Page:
Nonprofit organizations are faced with budget shortfalls year after year. And competition among nonprofits has never been greater. Yes, we said competition. It’s not a dirty word for nonprofits, though some may have you think it is. Every nonprofit out there is competing for donor dollars, media attention, employee and volunteer recruitment with other nonprofits. They are all worthy causes (or nearly all), or they wouldn’t enjoy nonprofit status. How is a donor to know which nonprofit to give his/her money to? How is a corporate sponsor to know which nonprofit star to hitch its big-name wagon to? For many nonprofits, the answers to these questions may be found through public relations activities.
Public relations offers a low-cost means for gaining public attention for nonprofit organizations. Through media relations (including, but not limited to press releases), speaking events, networking and fundraising events, nonprofit organizations can get rise above the fray and become noticed by the people who matter: potential clients, donors, volunteers and employees.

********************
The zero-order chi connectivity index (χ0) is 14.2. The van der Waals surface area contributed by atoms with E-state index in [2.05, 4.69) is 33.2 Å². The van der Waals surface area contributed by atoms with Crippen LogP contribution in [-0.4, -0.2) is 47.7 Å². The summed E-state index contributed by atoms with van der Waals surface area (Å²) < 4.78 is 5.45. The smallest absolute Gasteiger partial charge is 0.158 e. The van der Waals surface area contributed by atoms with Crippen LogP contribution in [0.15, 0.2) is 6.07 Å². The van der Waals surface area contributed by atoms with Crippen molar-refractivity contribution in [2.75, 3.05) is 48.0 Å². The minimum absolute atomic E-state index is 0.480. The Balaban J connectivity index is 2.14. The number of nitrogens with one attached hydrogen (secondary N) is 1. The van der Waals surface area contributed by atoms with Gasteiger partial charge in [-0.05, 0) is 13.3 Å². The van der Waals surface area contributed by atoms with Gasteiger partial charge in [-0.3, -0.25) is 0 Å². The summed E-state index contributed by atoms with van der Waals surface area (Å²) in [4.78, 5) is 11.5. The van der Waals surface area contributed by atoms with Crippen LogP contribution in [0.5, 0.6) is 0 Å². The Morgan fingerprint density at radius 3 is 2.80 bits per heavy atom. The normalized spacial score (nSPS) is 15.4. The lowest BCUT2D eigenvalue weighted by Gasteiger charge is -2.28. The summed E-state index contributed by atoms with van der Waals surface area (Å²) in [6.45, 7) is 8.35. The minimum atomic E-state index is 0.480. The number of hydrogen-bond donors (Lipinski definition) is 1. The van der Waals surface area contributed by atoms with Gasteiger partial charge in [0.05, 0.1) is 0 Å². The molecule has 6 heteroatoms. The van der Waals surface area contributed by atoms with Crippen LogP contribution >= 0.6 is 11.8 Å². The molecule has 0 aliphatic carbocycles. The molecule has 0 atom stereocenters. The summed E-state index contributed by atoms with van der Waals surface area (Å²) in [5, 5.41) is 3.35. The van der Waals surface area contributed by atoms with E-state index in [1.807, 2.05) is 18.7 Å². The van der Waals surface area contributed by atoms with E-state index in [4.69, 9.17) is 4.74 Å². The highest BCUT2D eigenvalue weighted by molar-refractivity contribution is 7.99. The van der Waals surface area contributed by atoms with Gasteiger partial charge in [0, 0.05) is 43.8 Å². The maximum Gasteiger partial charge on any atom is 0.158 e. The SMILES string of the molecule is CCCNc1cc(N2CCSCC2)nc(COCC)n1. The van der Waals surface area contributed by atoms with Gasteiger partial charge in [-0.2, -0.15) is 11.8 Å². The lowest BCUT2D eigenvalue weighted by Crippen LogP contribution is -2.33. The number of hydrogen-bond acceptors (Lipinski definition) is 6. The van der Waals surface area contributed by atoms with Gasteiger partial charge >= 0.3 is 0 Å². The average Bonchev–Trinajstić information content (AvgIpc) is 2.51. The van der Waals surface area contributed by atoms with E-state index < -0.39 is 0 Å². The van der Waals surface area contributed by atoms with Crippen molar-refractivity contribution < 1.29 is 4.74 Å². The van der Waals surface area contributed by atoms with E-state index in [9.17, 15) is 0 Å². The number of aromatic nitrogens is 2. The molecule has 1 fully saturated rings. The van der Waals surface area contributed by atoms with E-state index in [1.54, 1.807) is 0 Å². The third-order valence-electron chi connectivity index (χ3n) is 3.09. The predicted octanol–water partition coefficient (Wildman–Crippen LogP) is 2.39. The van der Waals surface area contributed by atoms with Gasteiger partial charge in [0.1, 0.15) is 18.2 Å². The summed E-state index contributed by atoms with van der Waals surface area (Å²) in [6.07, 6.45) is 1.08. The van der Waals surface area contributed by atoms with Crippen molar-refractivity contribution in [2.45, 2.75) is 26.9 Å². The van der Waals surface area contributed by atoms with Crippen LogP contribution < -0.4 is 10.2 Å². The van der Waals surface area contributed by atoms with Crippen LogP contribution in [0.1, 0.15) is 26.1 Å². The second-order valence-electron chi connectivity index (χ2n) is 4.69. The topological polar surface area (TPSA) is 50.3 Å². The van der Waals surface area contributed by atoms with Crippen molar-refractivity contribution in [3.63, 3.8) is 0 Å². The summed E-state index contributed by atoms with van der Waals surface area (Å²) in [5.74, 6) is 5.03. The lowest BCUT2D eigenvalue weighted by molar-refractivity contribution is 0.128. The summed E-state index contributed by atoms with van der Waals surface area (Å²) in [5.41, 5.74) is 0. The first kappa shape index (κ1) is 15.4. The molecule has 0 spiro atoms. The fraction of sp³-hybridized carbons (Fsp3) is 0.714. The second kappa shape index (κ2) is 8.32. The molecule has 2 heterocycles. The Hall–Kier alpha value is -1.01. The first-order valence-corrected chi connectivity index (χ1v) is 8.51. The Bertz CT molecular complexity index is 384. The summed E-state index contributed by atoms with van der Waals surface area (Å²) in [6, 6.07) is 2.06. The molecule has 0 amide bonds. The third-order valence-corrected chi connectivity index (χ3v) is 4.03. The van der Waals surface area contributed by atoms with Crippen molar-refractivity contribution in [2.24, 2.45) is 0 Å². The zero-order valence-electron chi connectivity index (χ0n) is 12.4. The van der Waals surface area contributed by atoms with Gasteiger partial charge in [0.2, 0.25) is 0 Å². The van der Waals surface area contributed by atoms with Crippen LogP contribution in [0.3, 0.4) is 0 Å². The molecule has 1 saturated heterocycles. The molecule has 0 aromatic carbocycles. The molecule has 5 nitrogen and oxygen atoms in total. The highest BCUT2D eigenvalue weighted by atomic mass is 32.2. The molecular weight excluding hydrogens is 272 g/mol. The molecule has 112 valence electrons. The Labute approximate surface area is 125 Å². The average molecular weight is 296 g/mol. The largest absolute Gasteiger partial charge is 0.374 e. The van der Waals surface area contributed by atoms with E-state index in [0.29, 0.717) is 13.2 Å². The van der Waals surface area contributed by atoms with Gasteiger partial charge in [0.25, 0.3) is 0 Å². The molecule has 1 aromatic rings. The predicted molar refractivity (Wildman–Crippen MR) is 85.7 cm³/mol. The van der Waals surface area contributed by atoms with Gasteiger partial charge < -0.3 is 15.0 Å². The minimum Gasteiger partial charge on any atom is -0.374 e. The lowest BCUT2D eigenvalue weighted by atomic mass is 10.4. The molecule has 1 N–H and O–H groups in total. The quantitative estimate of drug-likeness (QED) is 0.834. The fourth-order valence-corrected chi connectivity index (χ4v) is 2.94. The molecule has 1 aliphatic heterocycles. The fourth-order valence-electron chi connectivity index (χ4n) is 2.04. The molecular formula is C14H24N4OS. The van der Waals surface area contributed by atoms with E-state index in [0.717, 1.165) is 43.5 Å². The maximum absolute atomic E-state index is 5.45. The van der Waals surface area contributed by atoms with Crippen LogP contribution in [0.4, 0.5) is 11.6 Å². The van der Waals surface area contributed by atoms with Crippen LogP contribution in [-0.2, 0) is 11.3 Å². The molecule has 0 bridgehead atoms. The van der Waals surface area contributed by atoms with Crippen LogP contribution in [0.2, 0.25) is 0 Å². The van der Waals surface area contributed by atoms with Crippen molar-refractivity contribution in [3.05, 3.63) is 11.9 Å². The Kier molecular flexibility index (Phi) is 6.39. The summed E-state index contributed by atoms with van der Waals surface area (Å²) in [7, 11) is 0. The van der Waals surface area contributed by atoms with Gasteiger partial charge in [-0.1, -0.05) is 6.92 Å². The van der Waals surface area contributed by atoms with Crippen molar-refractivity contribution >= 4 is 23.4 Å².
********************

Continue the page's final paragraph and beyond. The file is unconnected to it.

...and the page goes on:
But public relations must be used selectively for maximum impact. Public relations activities are most effective when they help an organization present a cohesive whole to its public. For an organization to use public relations to stand out in the crowd, it must do three things in addition to providing quality services:
- Determine which 1-3 messages it wants to convey to the public.
- Develop a plan including a goal, objectives, target audience(s), strategies, tactics, budget and measurement to support the message(s).
- Implement the plan, conveying the message(s).
It sounds simple, and it is, but it does require forethought and an ability to stay on task. Every public relations opportunity should be viewed with the overall plan in mind. Does it contribute? How can we maximize its effectiveness? What groundwork should be done? What follow-up should be done?